They went back to the nematode-resistant line and sequenced the genome in the interval. When they finished, they saw something very unusual. Rather than finding a gene in the resistant line that was not present in the susceptible line or changes in a gene that was present in both, they saw that a group of four genes had been replicated several times.
With further work, they found that nearly every soybean variety that is known to be SCN resistant has more than one set of these genes. The Peking variety has three copies of this group, and the Fayette variety has 10. The susceptible variety, Williams, has only one copy.
The Wisconsin researchers used a technique called Fiber-FISH to show that the genes make soybeans nematode-resistant. It allowed them to look into the DNA molecule and count the number of genes in a row. They also found that levels of expression of these genes were higher where there were more copies of the genes.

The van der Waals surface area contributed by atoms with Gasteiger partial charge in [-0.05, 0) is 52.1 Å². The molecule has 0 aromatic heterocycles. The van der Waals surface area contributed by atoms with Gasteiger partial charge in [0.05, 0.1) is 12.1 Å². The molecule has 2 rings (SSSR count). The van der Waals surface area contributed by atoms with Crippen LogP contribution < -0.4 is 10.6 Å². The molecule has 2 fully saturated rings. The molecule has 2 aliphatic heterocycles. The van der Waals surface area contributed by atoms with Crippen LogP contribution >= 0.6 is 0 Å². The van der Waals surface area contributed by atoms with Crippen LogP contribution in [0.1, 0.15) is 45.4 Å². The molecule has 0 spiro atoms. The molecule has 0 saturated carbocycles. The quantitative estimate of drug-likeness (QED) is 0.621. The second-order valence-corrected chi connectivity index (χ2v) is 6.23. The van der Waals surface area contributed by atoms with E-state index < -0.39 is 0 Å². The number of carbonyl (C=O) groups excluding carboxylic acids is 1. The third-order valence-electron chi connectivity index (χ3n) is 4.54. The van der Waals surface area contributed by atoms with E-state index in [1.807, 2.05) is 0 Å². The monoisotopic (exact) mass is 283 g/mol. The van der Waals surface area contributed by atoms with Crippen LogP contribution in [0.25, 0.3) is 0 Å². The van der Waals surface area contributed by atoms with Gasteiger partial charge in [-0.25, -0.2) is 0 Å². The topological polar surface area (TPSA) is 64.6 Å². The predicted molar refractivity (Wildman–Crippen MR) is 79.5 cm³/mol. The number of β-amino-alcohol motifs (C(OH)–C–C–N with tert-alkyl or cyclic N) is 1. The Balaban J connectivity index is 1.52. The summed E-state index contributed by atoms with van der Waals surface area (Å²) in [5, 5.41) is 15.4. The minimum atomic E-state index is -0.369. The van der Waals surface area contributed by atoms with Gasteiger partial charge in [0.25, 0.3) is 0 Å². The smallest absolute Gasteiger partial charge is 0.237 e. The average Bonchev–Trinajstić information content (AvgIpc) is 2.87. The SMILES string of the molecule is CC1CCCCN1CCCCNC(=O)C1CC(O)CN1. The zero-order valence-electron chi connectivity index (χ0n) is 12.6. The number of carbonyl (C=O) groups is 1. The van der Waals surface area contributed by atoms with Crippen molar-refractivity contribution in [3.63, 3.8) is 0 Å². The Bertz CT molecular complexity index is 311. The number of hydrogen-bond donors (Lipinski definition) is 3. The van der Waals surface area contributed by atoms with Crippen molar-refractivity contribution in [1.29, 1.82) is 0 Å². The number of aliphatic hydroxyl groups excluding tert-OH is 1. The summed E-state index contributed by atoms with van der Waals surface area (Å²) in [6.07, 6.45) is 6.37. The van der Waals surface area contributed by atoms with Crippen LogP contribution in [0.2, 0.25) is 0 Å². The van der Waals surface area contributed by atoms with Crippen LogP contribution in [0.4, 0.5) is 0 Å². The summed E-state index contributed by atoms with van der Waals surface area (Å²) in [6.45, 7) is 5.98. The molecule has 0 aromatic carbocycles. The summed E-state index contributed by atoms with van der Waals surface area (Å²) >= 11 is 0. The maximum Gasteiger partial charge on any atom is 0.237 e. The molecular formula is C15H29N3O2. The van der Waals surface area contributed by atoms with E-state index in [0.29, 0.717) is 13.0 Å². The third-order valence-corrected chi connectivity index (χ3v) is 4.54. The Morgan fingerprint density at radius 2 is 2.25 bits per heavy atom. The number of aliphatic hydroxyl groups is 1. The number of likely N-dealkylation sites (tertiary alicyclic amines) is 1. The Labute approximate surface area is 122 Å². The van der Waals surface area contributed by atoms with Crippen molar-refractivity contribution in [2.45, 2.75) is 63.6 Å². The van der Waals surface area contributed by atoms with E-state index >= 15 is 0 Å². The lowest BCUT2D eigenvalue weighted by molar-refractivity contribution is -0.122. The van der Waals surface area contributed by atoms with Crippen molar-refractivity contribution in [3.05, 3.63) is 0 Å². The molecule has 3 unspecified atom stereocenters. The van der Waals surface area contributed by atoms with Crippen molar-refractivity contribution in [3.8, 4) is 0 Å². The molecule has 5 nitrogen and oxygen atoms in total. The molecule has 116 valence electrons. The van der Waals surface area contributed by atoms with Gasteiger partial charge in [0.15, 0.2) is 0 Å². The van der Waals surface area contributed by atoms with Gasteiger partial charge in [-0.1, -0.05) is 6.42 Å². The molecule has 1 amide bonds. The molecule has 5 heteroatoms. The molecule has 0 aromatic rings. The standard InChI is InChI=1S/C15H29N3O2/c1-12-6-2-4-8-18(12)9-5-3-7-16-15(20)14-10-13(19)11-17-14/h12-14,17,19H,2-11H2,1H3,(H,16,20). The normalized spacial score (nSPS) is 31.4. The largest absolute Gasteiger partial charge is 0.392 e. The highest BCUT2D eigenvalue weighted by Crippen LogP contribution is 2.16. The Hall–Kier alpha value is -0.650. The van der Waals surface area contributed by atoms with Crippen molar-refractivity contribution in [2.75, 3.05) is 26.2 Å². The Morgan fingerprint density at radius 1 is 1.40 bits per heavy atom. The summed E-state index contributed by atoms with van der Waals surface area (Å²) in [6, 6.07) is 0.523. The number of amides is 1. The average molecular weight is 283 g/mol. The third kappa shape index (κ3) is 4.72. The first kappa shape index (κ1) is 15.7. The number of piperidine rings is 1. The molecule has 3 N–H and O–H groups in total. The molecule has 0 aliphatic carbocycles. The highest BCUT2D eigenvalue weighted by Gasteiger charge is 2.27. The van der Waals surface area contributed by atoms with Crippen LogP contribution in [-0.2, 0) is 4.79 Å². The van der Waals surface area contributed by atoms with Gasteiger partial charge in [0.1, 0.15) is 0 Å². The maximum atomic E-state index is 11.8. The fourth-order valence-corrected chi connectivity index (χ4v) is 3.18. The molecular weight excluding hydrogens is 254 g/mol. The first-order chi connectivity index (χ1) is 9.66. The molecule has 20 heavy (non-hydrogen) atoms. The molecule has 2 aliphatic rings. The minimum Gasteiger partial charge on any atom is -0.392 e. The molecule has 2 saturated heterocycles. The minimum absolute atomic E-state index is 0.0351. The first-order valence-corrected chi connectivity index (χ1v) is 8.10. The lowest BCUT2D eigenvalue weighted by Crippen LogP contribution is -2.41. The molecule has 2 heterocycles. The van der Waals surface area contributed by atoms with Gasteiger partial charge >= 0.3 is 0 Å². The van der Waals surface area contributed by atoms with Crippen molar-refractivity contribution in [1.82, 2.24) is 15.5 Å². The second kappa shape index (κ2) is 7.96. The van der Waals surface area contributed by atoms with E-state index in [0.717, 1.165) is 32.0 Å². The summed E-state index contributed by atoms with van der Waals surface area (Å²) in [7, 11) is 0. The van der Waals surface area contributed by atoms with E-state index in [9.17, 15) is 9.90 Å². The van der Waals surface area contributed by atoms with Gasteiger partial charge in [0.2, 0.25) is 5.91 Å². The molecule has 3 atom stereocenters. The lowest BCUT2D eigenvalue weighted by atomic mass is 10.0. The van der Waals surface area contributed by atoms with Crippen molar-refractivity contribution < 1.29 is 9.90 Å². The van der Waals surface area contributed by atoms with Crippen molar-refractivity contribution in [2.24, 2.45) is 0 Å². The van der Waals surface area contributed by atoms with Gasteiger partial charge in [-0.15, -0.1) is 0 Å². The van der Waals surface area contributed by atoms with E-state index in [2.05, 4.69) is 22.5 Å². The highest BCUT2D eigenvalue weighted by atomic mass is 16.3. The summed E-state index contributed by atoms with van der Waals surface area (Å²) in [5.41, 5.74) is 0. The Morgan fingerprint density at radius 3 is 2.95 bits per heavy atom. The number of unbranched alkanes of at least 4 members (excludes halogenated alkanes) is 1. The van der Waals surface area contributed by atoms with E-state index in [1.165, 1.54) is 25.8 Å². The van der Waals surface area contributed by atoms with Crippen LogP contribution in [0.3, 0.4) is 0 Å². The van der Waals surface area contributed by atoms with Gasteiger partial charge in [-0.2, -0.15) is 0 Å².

They artificially increased the expression rates of three of the genes together on soybean roots and were able to replicate the resistance effect. They were not able to replicate the effect using any of the genes on its own.
A new mechanism
The results are interesting from a scientific point of view because having several genes next to each other that control the same trait is unusual in multicellular organisms. So is having an effect that is clearly due to multiple repeats of a stretch of DNA.
"We think we've found a new mechanism for plant resistance," Hudson said. "It's not a question of the presence versus the absence of a resistance gene, it's a question of the level of expression of these genes."
The practical implication of this study is that it suggests a way to engineer artificial resistance that is stronger than natural resistance. The researchers have received a grant from the United Soybean Board to pursue this.
The Soybean Disease Biotech Research Center at the U of I provided funding for this project.
Source: University of Illinois